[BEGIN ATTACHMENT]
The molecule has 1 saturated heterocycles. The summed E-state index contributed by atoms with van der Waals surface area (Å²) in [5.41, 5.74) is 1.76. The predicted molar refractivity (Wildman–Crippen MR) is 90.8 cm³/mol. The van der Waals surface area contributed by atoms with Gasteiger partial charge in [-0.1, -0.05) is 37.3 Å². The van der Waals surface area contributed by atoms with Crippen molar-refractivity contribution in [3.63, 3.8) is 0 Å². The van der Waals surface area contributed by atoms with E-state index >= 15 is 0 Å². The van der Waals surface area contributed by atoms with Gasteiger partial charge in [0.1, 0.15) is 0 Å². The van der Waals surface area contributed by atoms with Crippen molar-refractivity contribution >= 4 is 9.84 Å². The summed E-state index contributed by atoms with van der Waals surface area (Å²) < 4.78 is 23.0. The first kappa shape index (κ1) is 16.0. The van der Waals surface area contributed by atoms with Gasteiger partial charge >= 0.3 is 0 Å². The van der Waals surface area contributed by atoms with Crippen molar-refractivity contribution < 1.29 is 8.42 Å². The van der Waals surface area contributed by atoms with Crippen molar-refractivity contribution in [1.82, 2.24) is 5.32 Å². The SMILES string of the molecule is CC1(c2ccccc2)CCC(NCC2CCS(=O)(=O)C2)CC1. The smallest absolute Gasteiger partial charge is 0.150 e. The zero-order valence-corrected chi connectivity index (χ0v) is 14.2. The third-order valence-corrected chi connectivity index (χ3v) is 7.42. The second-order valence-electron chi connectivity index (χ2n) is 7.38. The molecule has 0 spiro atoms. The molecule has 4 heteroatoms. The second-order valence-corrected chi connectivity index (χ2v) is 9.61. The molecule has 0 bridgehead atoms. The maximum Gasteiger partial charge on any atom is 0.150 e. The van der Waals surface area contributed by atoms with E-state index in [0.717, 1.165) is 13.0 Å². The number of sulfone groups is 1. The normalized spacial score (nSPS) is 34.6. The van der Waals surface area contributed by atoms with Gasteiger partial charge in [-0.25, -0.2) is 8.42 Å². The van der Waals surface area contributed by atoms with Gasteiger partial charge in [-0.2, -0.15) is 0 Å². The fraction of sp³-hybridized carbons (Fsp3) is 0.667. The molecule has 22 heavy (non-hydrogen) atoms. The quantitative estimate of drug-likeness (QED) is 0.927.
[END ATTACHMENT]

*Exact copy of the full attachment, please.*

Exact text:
The molecule has 1 saturated heterocycles. The summed E-state index contributed by atoms with van der Waals surface area (Å²) in [5.41, 5.74) is 1.76. The predicted molar refractivity (Wildman–Crippen MR) is 90.8 cm³/mol. The van der Waals surface area contributed by atoms with Gasteiger partial charge in [-0.1, -0.05) is 37.3 Å². The van der Waals surface area contributed by atoms with Crippen molar-refractivity contribution in [3.63, 3.8) is 0 Å². The van der Waals surface area contributed by atoms with E-state index >= 15 is 0 Å². The van der Waals surface area contributed by atoms with Gasteiger partial charge in [0.1, 0.15) is 0 Å². The van der Waals surface area contributed by atoms with Crippen molar-refractivity contribution >= 4 is 9.84 Å². The summed E-state index contributed by atoms with van der Waals surface area (Å²) < 4.78 is 23.0. The first kappa shape index (κ1) is 16.0. The van der Waals surface area contributed by atoms with Gasteiger partial charge >= 0.3 is 0 Å². The van der Waals surface area contributed by atoms with Crippen molar-refractivity contribution < 1.29 is 8.42 Å². The van der Waals surface area contributed by atoms with Crippen molar-refractivity contribution in [1.82, 2.24) is 5.32 Å². The SMILES string of the molecule is CC1(c2ccccc2)CCC(NCC2CCS(=O)(=O)C2)CC1. The smallest absolute Gasteiger partial charge is 0.150 e. The zero-order valence-corrected chi connectivity index (χ0v) is 14.2. The third-order valence-corrected chi connectivity index (χ3v) is 7.42. The second-order valence-electron chi connectivity index (χ2n) is 7.38. The molecule has 0 spiro atoms. The molecule has 4 heteroatoms. The second-order valence-corrected chi connectivity index (χ2v) is 9.61. The molecule has 0 bridgehead atoms. The maximum Gasteiger partial charge on any atom is 0.150 e. The van der Waals surface area contributed by atoms with E-state index in [0.717, 1.165) is 13.0 Å². The number of sulfone groups is 1. The normalized spacial score (nSPS) is 34.6. The van der Waals surface area contributed by atoms with Gasteiger partial charge in [-0.25, -0.2) is 8.42 Å². The van der Waals surface area contributed by atoms with Gasteiger partial charge in [-0.2, -0.15) is 0 Å². The fraction of sp³-hybridized carbons (Fsp3) is 0.667. The molecule has 22 heavy (non-hydrogen) atoms. The quantitative estimate of drug-likeness (QED) is 0.927.